In 2000, after seeing the DVD-ROM we did with Pat O’Neill and hearing about us from documentary scholar Michael Renov, Hungarian filmmaker Péter Forgács (a visiting scholar at the Getty) proposed a collaborative project with Labyrinth: a multi-screen immersive installation based on The Danube Exodus, his 60-minute video that had been aired on European television in 1997. But now it would draw on 40 hours of footage that included archival material and recent interviews shot by Forgács. Also a collaboration between the Annenberg and Getty foundations, it served the former by integrating film with new media and it drew on rare books and maps from the Getty collection as well as on their brilliant designer Merritt Price. At Labyrinth we were thrilled to work with Peter: for the first time, we would be designing a museum installation rather than a DVD-ROM.
We spent weeks discussing the basic conceptualization. As a database narrative, the project enabled Labyrinth to launch a new genre—the archival cultural history. Both an archivist and a media artist, Forgács is known for his haunting historical films that remix home-movies and documentary footage collected from Central Europe, mainly from the 1930s and 40s. The Danube Exodus interweaves three stories: in 1939 Jewish refugees fleeing Hitler reach the Black Sea where a ship takes them to Palestine; in 1940 Bessarabian German farmers (in what is now Romania) are repatriated to the Third Reich after the Soviets confiscate their land; both groups are transported along the Danube by a Hungarian river captain named Andrásovits, an amateur filmmaker who documents their journeys on film and ferries them into historical memory. The three stories compete for control over the central narrative space, which is comprised of five giant screens. It is dominated by powerful images, accompanied by Tibor Szemzö’s mesmerizing music and Jim McKee’s minimalist sound design. But it contains few words. Verbal language is restricted to the two computer stations on either side of the central space (one devoted to the Jews, the other to the German farmers) where one finds interviews with survivors. Within the central poetic space, visitors use a touch-screen monitor to control the imagery. Periodically three rings of moving images emerge from the river, enabling visitors to select one of 18 orchestrations that takes over all five giant screens. We are not used to seeing a humble genre like home-movies projected on this scale, which is usually reserved for “heroes” like Napoleon and Hitler.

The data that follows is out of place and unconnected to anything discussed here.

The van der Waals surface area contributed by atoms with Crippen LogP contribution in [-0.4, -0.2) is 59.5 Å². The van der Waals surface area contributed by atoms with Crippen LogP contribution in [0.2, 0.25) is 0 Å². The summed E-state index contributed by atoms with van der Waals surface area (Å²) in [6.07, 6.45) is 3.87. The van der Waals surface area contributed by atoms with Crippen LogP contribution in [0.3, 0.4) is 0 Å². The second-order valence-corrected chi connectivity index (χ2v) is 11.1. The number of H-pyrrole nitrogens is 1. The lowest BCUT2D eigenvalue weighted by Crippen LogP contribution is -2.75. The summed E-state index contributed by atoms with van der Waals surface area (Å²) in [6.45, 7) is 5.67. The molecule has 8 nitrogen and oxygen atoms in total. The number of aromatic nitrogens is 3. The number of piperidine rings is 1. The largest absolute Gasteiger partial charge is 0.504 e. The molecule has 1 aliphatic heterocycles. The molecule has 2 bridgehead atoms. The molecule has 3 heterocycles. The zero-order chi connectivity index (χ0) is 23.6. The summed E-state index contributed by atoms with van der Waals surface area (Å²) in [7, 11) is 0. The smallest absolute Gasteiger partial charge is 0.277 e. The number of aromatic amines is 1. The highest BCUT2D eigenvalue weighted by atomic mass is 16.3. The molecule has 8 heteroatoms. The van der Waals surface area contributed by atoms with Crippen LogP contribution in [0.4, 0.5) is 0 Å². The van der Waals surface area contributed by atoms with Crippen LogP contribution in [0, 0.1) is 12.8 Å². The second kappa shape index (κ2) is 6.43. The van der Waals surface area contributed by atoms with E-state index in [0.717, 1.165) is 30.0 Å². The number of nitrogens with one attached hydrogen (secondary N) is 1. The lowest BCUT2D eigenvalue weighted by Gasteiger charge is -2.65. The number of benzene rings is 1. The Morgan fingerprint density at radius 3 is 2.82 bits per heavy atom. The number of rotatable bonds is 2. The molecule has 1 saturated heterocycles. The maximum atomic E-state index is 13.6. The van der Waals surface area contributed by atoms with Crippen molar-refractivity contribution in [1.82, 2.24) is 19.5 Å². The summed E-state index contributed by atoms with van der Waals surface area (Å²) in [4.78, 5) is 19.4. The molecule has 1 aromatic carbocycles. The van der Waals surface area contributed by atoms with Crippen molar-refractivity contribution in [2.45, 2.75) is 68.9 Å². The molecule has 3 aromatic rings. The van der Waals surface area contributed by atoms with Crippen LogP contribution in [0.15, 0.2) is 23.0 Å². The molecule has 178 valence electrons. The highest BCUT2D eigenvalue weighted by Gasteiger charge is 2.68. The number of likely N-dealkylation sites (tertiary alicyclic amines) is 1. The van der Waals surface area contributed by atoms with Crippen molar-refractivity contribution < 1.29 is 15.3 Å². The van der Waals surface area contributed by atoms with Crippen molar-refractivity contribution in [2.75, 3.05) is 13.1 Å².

During the production, Peter frequently slept on a small cot within our studio, totally obsessed with the editing. The first time we saw the images projected on the five large screens, we all knew they had to be slowed down. We agonized over whether to let visitors interrupt an orchestration. Since we knew the power of Peter’s images depended on pace, we sacrificed agency for emotive immersion.
Though the Getty said visitors would spend no more than 20 minutes in the exhibition, at the 2002 premiere, many stayed in the central space for an hour or two. After the Getty, it went to ZKM’s Future Cinema exhibition in Karlsruhe, and then travelled worldwide for the next 10 years.
Scott Mahoy, Peter Forgacs, Marsha Kinder, and Kristy Kang at the Ludwig Museam in Budapest